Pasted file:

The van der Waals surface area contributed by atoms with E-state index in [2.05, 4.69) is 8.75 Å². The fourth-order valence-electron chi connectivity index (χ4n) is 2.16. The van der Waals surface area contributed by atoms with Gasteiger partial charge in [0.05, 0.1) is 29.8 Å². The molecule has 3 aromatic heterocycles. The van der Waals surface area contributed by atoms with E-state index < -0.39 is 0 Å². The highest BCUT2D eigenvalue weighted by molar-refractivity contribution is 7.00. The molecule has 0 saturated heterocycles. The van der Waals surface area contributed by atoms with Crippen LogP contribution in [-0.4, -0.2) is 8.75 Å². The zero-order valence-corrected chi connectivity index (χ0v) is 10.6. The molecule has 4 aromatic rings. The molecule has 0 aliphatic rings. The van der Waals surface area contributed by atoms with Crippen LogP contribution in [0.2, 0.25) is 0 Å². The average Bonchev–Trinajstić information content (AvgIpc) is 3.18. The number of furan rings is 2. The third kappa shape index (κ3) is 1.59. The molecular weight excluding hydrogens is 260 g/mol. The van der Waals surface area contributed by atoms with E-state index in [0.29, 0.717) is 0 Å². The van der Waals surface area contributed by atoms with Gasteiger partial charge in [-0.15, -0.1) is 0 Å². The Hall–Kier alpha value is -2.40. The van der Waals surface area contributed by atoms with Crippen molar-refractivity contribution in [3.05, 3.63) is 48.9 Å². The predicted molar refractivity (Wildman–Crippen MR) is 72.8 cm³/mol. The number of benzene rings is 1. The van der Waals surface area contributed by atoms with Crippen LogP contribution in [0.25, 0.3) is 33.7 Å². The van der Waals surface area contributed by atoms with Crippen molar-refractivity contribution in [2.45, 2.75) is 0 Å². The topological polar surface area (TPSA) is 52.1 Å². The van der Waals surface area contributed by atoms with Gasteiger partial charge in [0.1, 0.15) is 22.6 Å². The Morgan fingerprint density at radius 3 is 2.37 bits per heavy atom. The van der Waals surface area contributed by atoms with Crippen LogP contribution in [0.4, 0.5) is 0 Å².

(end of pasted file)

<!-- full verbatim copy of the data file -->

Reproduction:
The van der Waals surface area contributed by atoms with E-state index in [2.05, 4.69) is 8.75 Å². The fourth-order valence-electron chi connectivity index (χ4n) is 2.16. The van der Waals surface area contributed by atoms with Gasteiger partial charge in [0.05, 0.1) is 29.8 Å². The molecule has 3 aromatic heterocycles. The van der Waals surface area contributed by atoms with E-state index < -0.39 is 0 Å². The highest BCUT2D eigenvalue weighted by molar-refractivity contribution is 7.00. The molecule has 0 saturated heterocycles. The van der Waals surface area contributed by atoms with Crippen LogP contribution in [-0.4, -0.2) is 8.75 Å². The zero-order valence-corrected chi connectivity index (χ0v) is 10.6. The molecule has 4 aromatic rings. The molecule has 0 aliphatic rings. The van der Waals surface area contributed by atoms with Crippen LogP contribution in [0.2, 0.25) is 0 Å². The average Bonchev–Trinajstić information content (AvgIpc) is 3.18. The number of furan rings is 2. The third kappa shape index (κ3) is 1.59. The molecular weight excluding hydrogens is 260 g/mol. The van der Waals surface area contributed by atoms with E-state index in [0.29, 0.717) is 0 Å². The van der Waals surface area contributed by atoms with Gasteiger partial charge in [-0.15, -0.1) is 0 Å². The Hall–Kier alpha value is -2.40. The van der Waals surface area contributed by atoms with Crippen molar-refractivity contribution in [3.05, 3.63) is 48.9 Å². The predicted molar refractivity (Wildman–Crippen MR) is 72.8 cm³/mol. The number of benzene rings is 1. The van der Waals surface area contributed by atoms with Crippen LogP contribution in [0.25, 0.3) is 33.7 Å². The van der Waals surface area contributed by atoms with Crippen molar-refractivity contribution in [2.45, 2.75) is 0 Å². The topological polar surface area (TPSA) is 52.1 Å². The van der Waals surface area contributed by atoms with Gasteiger partial charge in [0.1, 0.15) is 22.6 Å². The Morgan fingerprint density at radius 3 is 2.37 bits per heavy atom. The van der Waals surface area contributed by atoms with Crippen LogP contribution in [0.4, 0.5) is 0 Å².